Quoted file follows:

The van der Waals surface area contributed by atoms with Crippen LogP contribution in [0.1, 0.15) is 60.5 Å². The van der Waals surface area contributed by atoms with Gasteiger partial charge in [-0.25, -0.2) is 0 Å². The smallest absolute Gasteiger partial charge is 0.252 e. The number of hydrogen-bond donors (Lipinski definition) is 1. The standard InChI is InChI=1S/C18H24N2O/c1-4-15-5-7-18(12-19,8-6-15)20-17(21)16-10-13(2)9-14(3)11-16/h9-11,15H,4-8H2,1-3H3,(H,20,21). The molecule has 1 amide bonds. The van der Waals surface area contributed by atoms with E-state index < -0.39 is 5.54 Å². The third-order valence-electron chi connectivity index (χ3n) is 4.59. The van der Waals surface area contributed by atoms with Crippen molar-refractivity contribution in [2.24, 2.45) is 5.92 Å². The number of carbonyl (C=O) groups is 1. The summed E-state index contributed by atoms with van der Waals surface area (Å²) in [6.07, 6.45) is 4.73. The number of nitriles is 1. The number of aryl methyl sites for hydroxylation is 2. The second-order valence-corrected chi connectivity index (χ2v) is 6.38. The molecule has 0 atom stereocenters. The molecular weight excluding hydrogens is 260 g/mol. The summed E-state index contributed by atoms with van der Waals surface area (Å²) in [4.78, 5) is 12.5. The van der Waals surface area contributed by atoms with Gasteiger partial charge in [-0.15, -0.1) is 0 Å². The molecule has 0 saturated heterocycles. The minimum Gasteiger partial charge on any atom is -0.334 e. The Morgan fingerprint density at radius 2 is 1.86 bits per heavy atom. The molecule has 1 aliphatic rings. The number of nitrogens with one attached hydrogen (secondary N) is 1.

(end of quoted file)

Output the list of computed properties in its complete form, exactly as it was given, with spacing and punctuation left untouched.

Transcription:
The van der Waals surface area contributed by atoms with Crippen LogP contribution in [0.1, 0.15) is 60.5 Å². The van der Waals surface area contributed by atoms with Gasteiger partial charge in [-0.25, -0.2) is 0 Å². The smallest absolute Gasteiger partial charge is 0.252 e. The number of hydrogen-bond donors (Lipinski definition) is 1. The standard InChI is InChI=1S/C18H24N2O/c1-4-15-5-7-18(12-19,8-6-15)20-17(21)16-10-13(2)9-14(3)11-16/h9-11,15H,4-8H2,1-3H3,(H,20,21). The molecule has 1 amide bonds. The van der Waals surface area contributed by atoms with E-state index < -0.39 is 5.54 Å². The third-order valence-electron chi connectivity index (χ3n) is 4.59. The van der Waals surface area contributed by atoms with Crippen molar-refractivity contribution in [2.24, 2.45) is 5.92 Å². The number of carbonyl (C=O) groups is 1. The summed E-state index contributed by atoms with van der Waals surface area (Å²) in [6.07, 6.45) is 4.73. The number of nitriles is 1. The number of aryl methyl sites for hydroxylation is 2. The second-order valence-corrected chi connectivity index (χ2v) is 6.38. The molecule has 0 atom stereocenters. The molecular weight excluding hydrogens is 260 g/mol. The summed E-state index contributed by atoms with van der Waals surface area (Å²) in [4.78, 5) is 12.5. The van der Waals surface area contributed by atoms with Gasteiger partial charge in [-0.15, -0.1) is 0 Å². The molecule has 0 saturated heterocycles. The minimum Gasteiger partial charge on any atom is -0.334 e. The Morgan fingerprint density at radius 2 is 1.86 bits per heavy atom. The molecule has 1 aliphatic rings. The number of nitrogens with one attached hydrogen (secondary N) is 1.